Despite shaky art by Estrada and one particularly bad panel with Korny Kanigher dialogue ("'That's one .. hard-boiled egg ... they didn't expect!'"), there are enough interesting things in this six-page Gallery of War entry to make it interesting: the snowy setting, the soldiers on skis, and the usual, heightened level of violence and despair that are a hallmark of this series.

Peter: "Firebird" is a solid, entertaining adventure despite its outlandish concept (no, I didn't fly in WWII but I'm quite sure you can't hang onto the wing of a plane and operate a machine gun at the same time); it's like one of the better Big Bob stories of the late 1960s. I can find no data to back me up but I have to believe an uncredited Kubert did a boatload of the artwork. I see flashes of Yandoc here and there but much more Kubert. I'm not sure an artist can ape another's style quite that well. Am I wrong?

I like "Escape!" It's another of Big Bob's darker "Gallery of War" entries and it works, aside from its stale "Owl Creek Bridge" variation twist and the cartoony art by Estrada, because it puts the kibosh on our expectations and desires. We desperately want the good guy to win. One can only wonder what Kubert or Heath could have done with these heavier scripts.

Our Fighting Forces 161

"The Major's Dream"
Story by Jack Kirby
Art by Jack Kirby & D. Bruce Berry

Jack: British Major Geoffrey Soames has a recurring nightmare that ends with him being crushed by a many-armed monster. Despite his obvious PTSD, he is assigned to guide the Losers as they seek to establish an observation post to meet a Japanese offensive. A native named Sim shows up as the real guide, and the Losers soon come across the Japanese main force on the march.

Sim leads them on foot to a ruined temple, which happens to be the same place that Soames's prior force was wiped out. The Losers, Sim, and Major Soames take cover in an underground tunnel, but Soames goes batty when he hears Japanese soldiers marching above; his reckless gunfire gives away the Losers' position and Japanese soldiers fill the tunnel. Grenade blasts cause a cave-in and suddenly Soames thinks he's back in his bad dream; he is killed when a giant statue of the many-armed goddess Kali falls on him. The Losers and Sim manage to make their escape.

I wish we could make our escape from any more episodes of Kirby's Losers. I just can't believe that DC reissued this junk in a collection and that people seem to like it. Reading through it issue by issue is sheer torture. The best thing about this issue is Kubert's top-notch cover, though he seems to have forgotten that Captain Storm has a wooden leg.

Peter: An intriguing set-up degenerates into the usual Kirby claptrap where soldiers spout gibberish like "My dogs are barkin' in high 'C'" and Asians are yellow and men have noses longer than their face. In the end, I'm not really sure why The Losers were involved in the first place.

Star Spangled War Stories 193

"Save the Children!"
Story by Gerry Conway
Art by Gerry Talaoc

"There Are No Guns on a Showboat"
Story by Arnold Drake
Art by Frank Redondo

Peter: The Unknown Soldier is given his latest impossible mission: board and destroy a train carrying several high-ranking Nazi officers before they get to Berlin. Killing and taking the place of Colonel Ernest Heidak, US boards the train, only to discover Heidak was traveling with wife and children and that the ultimate destination is a pow-wow with Der F├╝hrer himself! Unable to kill innocents, the Soldier modifies his plans and decides to eliminate the Nazis once they've reached Berlin. The Soldier makes sure his "wife and children" are safe in a local hotel and then heads for the meet-and-greet but, as usual, plans go awry when the ten officers travel in ten separate cars in order to avoid mass assassination. In a fiery climax, the US detonates a bomb, killing most of the officers, but later discovers that Heidak's family has been taken to a concentration camp as punishment for his "betrayal."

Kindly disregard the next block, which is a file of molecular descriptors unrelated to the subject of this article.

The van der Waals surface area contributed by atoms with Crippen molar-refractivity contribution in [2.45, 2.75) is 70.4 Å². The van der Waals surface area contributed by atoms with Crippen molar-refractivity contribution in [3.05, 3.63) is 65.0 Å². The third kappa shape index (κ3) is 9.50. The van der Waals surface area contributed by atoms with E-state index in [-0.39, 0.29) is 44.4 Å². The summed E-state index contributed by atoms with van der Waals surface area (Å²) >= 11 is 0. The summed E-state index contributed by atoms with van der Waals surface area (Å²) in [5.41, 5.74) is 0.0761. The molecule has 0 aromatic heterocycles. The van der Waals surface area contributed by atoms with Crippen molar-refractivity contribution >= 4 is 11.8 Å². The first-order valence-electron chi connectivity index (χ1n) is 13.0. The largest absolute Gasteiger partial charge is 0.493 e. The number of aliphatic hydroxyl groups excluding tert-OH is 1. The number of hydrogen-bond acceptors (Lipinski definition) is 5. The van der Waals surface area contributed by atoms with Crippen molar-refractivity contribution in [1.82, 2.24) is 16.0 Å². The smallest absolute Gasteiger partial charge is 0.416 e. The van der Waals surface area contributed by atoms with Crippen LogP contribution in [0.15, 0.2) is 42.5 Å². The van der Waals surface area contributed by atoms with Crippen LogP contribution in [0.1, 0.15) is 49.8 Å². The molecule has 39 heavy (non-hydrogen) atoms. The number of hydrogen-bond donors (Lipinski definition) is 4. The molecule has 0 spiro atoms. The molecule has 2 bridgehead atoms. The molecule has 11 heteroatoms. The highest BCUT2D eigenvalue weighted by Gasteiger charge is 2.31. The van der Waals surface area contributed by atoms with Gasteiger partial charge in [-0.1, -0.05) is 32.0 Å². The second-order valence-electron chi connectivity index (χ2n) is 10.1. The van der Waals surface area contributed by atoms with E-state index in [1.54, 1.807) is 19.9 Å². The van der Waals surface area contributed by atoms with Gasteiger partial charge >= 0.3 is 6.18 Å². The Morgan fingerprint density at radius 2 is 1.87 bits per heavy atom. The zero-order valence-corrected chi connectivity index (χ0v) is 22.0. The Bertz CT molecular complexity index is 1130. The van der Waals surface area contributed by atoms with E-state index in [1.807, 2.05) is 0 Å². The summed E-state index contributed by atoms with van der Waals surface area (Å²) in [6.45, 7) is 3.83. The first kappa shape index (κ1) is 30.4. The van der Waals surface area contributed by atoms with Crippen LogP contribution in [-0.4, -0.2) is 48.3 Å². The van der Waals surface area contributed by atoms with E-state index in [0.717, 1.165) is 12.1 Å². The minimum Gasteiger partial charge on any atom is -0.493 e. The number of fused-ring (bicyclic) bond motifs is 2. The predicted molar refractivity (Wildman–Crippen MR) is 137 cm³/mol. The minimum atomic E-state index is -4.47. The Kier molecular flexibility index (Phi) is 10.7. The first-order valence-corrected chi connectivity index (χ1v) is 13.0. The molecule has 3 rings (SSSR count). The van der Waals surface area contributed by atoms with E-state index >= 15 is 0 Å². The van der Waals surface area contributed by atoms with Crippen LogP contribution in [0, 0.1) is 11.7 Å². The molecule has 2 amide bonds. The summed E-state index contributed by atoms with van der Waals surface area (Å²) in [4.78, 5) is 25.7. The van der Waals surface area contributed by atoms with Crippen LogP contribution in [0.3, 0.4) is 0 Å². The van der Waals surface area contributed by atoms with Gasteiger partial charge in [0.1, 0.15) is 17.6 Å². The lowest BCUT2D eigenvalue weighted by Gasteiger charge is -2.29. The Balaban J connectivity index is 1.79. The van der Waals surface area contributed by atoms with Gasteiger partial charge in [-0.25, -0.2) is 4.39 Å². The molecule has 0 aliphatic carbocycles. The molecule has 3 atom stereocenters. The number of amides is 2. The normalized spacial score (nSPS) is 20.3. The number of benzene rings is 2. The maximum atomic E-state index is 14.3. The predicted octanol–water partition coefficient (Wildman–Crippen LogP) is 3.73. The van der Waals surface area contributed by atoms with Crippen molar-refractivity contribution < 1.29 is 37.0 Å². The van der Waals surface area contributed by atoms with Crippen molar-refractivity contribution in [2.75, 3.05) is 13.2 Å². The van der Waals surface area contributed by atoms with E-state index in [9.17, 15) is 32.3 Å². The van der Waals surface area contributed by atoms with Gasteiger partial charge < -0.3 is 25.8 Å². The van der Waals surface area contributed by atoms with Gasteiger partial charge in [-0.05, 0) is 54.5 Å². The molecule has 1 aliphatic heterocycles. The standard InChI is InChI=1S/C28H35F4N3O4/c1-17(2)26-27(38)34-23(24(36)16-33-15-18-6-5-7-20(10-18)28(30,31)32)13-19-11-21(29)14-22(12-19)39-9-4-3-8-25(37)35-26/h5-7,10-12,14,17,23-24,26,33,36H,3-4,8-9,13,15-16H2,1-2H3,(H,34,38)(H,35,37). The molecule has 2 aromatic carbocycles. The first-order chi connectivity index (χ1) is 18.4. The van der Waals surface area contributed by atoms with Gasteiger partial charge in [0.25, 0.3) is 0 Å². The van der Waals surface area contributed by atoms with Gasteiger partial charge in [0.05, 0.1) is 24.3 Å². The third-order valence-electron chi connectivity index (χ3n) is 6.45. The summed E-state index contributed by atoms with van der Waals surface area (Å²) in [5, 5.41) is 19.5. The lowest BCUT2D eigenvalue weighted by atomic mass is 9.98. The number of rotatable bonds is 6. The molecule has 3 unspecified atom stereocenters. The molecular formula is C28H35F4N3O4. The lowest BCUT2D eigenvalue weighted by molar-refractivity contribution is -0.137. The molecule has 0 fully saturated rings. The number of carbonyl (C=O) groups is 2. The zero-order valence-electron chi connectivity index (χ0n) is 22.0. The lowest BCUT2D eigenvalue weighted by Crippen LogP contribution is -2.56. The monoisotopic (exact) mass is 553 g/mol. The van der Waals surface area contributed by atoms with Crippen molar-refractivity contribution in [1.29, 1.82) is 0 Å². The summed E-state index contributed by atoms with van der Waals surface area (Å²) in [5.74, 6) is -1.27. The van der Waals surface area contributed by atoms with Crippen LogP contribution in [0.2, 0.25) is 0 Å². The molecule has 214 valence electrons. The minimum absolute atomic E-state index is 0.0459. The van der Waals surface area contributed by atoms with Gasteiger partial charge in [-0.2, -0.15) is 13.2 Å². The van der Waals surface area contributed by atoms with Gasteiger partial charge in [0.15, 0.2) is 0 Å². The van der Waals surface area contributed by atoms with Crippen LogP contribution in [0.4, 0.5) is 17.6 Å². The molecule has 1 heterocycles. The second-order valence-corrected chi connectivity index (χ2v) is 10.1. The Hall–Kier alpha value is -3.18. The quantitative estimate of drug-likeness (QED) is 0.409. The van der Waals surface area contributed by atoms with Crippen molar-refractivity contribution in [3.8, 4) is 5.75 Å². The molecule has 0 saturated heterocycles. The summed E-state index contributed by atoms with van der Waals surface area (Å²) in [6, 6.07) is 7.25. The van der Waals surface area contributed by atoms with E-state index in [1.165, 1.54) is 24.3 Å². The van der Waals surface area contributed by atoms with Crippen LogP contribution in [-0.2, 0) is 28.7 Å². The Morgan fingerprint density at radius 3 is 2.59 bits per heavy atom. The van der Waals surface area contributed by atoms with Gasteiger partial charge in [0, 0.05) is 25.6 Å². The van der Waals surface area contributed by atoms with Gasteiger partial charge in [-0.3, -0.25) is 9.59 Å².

Gerry Conway steps in for one issue, ably filling David Michelinie's very large and detailed shoes, with "Save the Children!," a scorching action saga filled with unexpected twists and a Michelinie-esque downbeat climax. It's ironic that the US risks the entire mission to save three innocents but, in the end, he watches helplessly as the family is marched off to inevitable death. Gerry throws in all sorts of inconsequential, but welcome, distractions to the main plot such as the opening exchange between the Soldier and his arrogant CO, who reminds our hero that he "has no special privileges, no particular prerogatives. You are a soldier and I am your commanding officer. You follow my orders--and no questions!"; a tirade designed, it seems, for no reason other than to stroke the CO's own ego. I wonder if it's this character that brings out the best in writers. Thank goodness DC didn't attempt to test my theory by bringing in Kirby for a stretch.

Drafted comedian Charlie Vines is considered by his CO to be a "showboat" lacking nerve but (of course) in a time of need, Charlie stands up (pun attempted there) and shows the boss he's made of sterner stuff. "There Are No Guns on a Showboat!" is a disastrously predictable short-short by the equally predictable pulp writer Arnold Drake. Redondo's art isn't bad but getting through all the inevitable cliches and the awful one-liners (this guy is a comedian?) is a daunting task.

"Save the Children!"

Jack: One thing I found interesting about "Save the Children" was the decision to have the Unknown Soldier spend most of the story without his bandages; as a result, we get many views of his hideously deformed face. Conway's story is good and Talaoc's art is stellar, as usual, but the end was a bit too "Conway depressing" for my taste. The Vines character in the backup story is drawn to resemble Bob Hope, who had his own DC comic for many years. Drake's story is poor and the twist ending is unconvincing. At least Redondo's art is competent. Kudos again this month to Joe Kubert for four beautifully drawn covers.

("There Are No Guns on a Showboat")